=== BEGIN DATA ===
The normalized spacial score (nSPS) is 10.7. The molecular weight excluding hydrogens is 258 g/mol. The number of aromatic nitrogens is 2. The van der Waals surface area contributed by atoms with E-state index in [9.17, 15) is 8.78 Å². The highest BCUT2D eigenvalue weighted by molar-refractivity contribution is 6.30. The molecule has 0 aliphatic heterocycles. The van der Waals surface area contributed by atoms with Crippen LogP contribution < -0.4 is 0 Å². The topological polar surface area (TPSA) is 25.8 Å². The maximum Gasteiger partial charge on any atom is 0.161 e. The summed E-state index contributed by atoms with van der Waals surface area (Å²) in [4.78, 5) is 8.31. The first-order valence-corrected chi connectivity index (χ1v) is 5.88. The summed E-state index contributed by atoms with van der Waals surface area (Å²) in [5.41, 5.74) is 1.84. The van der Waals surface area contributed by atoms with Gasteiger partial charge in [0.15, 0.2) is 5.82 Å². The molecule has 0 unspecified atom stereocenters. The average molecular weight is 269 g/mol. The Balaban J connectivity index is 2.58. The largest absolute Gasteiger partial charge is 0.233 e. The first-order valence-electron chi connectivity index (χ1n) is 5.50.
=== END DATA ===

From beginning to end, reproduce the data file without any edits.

The normalized spacial score (nSPS) is 10.7. The molecular weight excluding hydrogens is 258 g/mol. The number of aromatic nitrogens is 2. The van der Waals surface area contributed by atoms with E-state index in [9.17, 15) is 8.78 Å². The highest BCUT2D eigenvalue weighted by molar-refractivity contribution is 6.30. The molecule has 0 aliphatic heterocycles. The van der Waals surface area contributed by atoms with Crippen LogP contribution < -0.4 is 0 Å². The topological polar surface area (TPSA) is 25.8 Å². The maximum Gasteiger partial charge on any atom is 0.161 e. The summed E-state index contributed by atoms with van der Waals surface area (Å²) in [4.78, 5) is 8.31. The first-order valence-corrected chi connectivity index (χ1v) is 5.88. The summed E-state index contributed by atoms with van der Waals surface area (Å²) in [5.41, 5.74) is 1.84. The van der Waals surface area contributed by atoms with Gasteiger partial charge in [0.15, 0.2) is 5.82 Å². The molecule has 0 unspecified atom stereocenters. The average molecular weight is 269 g/mol. The Balaban J connectivity index is 2.58. The largest absolute Gasteiger partial charge is 0.233 e. The first-order valence-electron chi connectivity index (χ1n) is 5.50.